Many mistakenly believe that Cinco de Mayo commemorates Mexico’s Independence Day, which is on September 16th. In fact, the holiday celebrates an 1862 event in which former President Benito Juárez led a ragtag group of 2,000 Mexican fighters to defeat an army of 6,000 French troops during the Franco-Mexican War. Fewer than 100 Mexicans were killed in the Battle of Puebla in Puebla de Los Angeles (compared to nearly 500 French soldiers).
Although Cinco de Mayo was declared a holiday immediately following the Battle of Puebla, it has never achieved the same cultural significance in Mexico as events such as Mexican Independence Day. Mainly observed in the state of Puebla, the holiday is traditionally commemorated with military parades and reenactments. Since Cinco de Mayo is not considered a federal holiday, the country’s offices, stores, and banks conduct business as usual.
Cinco de Mayo first gained relevance in American culture during the 1960s when Chicano activists began promoting the holiday. It has since gained popularity in cities across the U.S., particularly those with large Mexican-American populations like Houston and Los Angeles.
A beloved New York City tradition, the 116th Street Cinco de Mayo Festival is a free event that New Yorkers of all backgrounds attend to enjoy the live music, tacos and roasted corn, Mexican folklore, and more.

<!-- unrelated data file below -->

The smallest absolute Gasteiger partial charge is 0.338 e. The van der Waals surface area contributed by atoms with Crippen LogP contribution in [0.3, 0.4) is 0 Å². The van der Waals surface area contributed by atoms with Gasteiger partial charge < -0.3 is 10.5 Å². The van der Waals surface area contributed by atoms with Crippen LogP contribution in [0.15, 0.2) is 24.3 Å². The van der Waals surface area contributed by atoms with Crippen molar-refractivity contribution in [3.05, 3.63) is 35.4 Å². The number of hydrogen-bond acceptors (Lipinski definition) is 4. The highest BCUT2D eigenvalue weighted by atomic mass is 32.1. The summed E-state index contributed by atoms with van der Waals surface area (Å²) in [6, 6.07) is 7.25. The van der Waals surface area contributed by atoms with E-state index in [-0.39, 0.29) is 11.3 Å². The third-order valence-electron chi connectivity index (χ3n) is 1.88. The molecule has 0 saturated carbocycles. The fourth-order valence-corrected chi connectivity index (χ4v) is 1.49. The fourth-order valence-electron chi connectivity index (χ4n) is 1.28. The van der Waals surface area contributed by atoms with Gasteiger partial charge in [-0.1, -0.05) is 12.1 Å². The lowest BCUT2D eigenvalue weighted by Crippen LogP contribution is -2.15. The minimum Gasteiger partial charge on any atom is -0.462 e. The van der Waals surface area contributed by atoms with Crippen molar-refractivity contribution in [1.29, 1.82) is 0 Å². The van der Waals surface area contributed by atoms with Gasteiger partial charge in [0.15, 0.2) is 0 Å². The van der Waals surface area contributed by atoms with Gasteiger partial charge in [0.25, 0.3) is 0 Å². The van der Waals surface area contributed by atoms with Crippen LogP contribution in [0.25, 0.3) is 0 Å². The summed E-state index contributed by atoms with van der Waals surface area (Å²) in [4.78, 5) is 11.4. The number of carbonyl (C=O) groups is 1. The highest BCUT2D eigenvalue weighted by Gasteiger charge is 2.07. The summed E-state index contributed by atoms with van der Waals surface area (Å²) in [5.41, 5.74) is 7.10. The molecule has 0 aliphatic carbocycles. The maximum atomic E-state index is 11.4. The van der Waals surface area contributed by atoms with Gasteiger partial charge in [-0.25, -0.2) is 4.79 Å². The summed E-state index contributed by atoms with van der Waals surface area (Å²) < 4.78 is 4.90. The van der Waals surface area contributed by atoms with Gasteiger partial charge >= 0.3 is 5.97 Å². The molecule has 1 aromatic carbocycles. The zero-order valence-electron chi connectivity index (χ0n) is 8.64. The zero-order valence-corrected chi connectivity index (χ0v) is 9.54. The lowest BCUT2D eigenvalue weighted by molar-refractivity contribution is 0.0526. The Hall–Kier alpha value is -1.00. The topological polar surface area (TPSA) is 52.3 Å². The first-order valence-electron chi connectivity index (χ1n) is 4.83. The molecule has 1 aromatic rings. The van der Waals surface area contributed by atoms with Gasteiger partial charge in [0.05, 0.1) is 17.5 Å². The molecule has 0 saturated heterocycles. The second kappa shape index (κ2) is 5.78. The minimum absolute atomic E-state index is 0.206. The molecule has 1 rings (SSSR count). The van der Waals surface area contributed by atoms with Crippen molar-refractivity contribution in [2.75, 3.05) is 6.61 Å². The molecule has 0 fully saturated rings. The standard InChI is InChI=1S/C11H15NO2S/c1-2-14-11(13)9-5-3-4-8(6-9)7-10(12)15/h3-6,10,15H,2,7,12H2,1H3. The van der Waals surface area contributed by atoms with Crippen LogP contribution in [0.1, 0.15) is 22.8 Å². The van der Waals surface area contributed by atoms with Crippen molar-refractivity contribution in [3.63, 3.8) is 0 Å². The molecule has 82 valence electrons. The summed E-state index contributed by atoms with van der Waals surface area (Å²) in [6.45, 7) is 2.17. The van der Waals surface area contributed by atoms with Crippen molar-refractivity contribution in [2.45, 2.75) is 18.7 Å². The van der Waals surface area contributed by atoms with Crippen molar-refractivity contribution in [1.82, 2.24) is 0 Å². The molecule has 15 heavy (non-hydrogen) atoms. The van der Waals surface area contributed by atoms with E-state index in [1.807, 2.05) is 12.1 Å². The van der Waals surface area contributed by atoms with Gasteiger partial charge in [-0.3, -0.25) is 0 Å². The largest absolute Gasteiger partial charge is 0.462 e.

Celebrate Cinco de Mayo all week long (and take pre-gaming to a whole new level) at the Lower East Side’s Tijuana Picnic, which offers artisan margaritas featuring jalapeño-infused tequila and beer ice cubes.
Based in Bushwick, House of Yes welcomes guests to party it up at its Cinco de Mayo International Fiasco, which features a dance floor, DJs and “drums from everywhere.”
Hester Street Fair, your favorite Manhattan flea, will put a festive spin on its usual programming this Cinco de Mayo. In addition to its regular roster of food stands, the fair will be serving up homemade lamb chorizo, pork shoulder al pastor, mole poblano tamales, and much more. Walk off your meal by perusing Mexican-made artisan wares, including ceramics and handmade clothing.